Precautions during pregnancy
Dyeing your hair: leave it for later
Hair dyes contain harsh chemicals that are absorbed by the scalp and may be passed on to your child. If you cannot do without colouring your hair, do it in the second trimester of your pregnancy.
Sunbathing and tanning beds: better to stay cool
To reduce any risks, experts advise against sunbathing for long periods and going to tanning beds. It is believed that UV rays break down folic acid, an important substance for the development of your baby. If you get too much sun you might become dehydrated or overheated, and due to hormonal changes your skin may react to the UV rays, resulting in spots of discolouration.
Smoking: active and passive smoking can be extremely damaging
Tobacco products contain substances that harm your baby's development. They impact the blood supply to the placenta, which can reduce the supply of oxygen and important nutrients to your baby, while also exposing it to toxic substances. This can result in slower development, hyperactivity and an increased risk of allergy. Furthermore, it dramatically increases the risk of sudden infant death syndrome (SIDS).
Alcohol: not safe for baby
Avoid alcohol completely. Your baby will ingest the alcohol directly via the placenta. This can cause malformations, mental abnormalities, and other conditons falling under Fetal Alcohol Spectrum Disorder; this may lead to learning disabilities and attention disorders later in life.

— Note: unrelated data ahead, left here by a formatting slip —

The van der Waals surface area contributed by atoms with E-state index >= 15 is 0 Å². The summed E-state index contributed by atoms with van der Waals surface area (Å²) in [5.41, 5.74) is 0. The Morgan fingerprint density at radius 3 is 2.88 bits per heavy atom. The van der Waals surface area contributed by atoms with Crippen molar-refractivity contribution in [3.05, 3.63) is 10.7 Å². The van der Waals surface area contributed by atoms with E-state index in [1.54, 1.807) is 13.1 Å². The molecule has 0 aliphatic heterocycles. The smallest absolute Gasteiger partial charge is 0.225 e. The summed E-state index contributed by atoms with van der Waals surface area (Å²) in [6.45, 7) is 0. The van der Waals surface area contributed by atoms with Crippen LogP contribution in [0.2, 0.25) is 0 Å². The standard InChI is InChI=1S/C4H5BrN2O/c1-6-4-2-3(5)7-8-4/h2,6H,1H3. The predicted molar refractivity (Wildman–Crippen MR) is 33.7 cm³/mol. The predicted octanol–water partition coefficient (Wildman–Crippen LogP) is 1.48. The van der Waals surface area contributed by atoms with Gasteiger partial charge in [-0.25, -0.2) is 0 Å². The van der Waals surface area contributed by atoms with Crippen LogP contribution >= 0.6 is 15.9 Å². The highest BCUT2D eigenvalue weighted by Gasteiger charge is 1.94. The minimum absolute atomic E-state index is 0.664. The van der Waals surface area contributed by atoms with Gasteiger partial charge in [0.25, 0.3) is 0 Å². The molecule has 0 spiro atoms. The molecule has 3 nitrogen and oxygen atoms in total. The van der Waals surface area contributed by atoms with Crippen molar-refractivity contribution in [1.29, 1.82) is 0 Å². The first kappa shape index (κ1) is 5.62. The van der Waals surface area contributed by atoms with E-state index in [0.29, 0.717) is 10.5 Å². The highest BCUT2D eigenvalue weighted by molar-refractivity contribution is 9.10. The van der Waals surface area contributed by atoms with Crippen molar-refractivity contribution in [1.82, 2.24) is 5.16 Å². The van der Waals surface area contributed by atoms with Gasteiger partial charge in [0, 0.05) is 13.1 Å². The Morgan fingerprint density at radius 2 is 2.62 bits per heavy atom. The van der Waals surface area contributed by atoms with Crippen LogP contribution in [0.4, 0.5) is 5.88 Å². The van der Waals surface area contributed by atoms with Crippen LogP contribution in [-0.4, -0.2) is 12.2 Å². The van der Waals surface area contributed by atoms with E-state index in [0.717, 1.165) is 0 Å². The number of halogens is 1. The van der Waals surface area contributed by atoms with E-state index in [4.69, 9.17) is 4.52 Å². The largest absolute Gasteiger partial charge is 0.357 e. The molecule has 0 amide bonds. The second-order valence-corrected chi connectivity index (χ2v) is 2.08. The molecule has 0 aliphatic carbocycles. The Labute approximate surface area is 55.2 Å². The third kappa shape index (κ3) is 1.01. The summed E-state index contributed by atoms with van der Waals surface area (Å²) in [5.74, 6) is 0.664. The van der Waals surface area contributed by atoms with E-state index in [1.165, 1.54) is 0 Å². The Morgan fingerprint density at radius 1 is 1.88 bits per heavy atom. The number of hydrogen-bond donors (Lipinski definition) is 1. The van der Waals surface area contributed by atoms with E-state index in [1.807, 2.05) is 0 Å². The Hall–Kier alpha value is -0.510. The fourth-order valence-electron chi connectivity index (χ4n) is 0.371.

Caffeine: try to limit your intake
Fighting your pregnancy fatigue with lots of coffee is not a good idea. Caffeine can harm your baby because it interferes with the absorption of calcium, iron and vitamin C, and is associated with a low birth weight. Two to three cups (approximately 300mg caffeine per day) is okay, but not more. Remember that green tea contains caffeine, so herbal teas are a nice alternative!
Exercise: keep active but do not overdo it
Brisk walking, swimming, aquanatal classes and cycling on a stationary exercise bike are good and safe forms of exercise, as long as you do not overdo it. Pregnancy yoga and Pilates are good for strengthening and toning, though you should find a registered, qualified teacher who is experienced in teaching pregnant women. A combination of aerobic exercise (swimming, walking) and strengthening / conditioning exercise (yoga, Pilates) is ideal. You don't have to give up your exercise practices during pregnancy, but try not to start new or higher intensity programs while pregnant.
If you are trying to get pregnant, it is a good idea to practise some of these safe and healthy habits starting at least three months before conception. Since every woman's situation is different, seek advice from your obstetrician or midwife regarding specific questions.